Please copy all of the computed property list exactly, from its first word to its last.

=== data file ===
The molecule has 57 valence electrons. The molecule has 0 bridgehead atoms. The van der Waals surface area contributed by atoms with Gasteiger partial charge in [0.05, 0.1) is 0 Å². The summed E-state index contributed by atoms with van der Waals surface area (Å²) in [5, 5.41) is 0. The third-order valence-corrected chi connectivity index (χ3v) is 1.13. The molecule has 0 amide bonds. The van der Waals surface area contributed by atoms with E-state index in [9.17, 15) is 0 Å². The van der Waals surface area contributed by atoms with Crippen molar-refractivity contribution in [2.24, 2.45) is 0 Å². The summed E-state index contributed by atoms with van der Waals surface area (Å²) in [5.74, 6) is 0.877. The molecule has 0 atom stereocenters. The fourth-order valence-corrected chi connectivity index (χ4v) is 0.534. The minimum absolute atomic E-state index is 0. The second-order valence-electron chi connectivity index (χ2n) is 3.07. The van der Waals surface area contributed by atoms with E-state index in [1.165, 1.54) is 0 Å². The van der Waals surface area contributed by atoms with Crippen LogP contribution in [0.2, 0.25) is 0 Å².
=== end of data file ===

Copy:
The molecule has 57 valence electrons. The molecule has 0 bridgehead atoms. The van der Waals surface area contributed by atoms with Gasteiger partial charge in [0.05, 0.1) is 0 Å². The summed E-state index contributed by atoms with van der Waals surface area (Å²) in [5, 5.41) is 0. The third-order valence-corrected chi connectivity index (χ3v) is 1.13. The molecule has 0 amide bonds. The van der Waals surface area contributed by atoms with E-state index in [9.17, 15) is 0 Å². The van der Waals surface area contributed by atoms with Crippen molar-refractivity contribution in [2.24, 2.45) is 0 Å². The summed E-state index contributed by atoms with van der Waals surface area (Å²) in [5.74, 6) is 0.877. The molecule has 0 atom stereocenters. The fourth-order valence-corrected chi connectivity index (χ4v) is 0.534. The minimum absolute atomic E-state index is 0. The second-order valence-electron chi connectivity index (χ2n) is 3.07. The van der Waals surface area contributed by atoms with E-state index in [1.165, 1.54) is 0 Å². The van der Waals surface area contributed by atoms with Crippen LogP contribution in [0.2, 0.25) is 0 Å².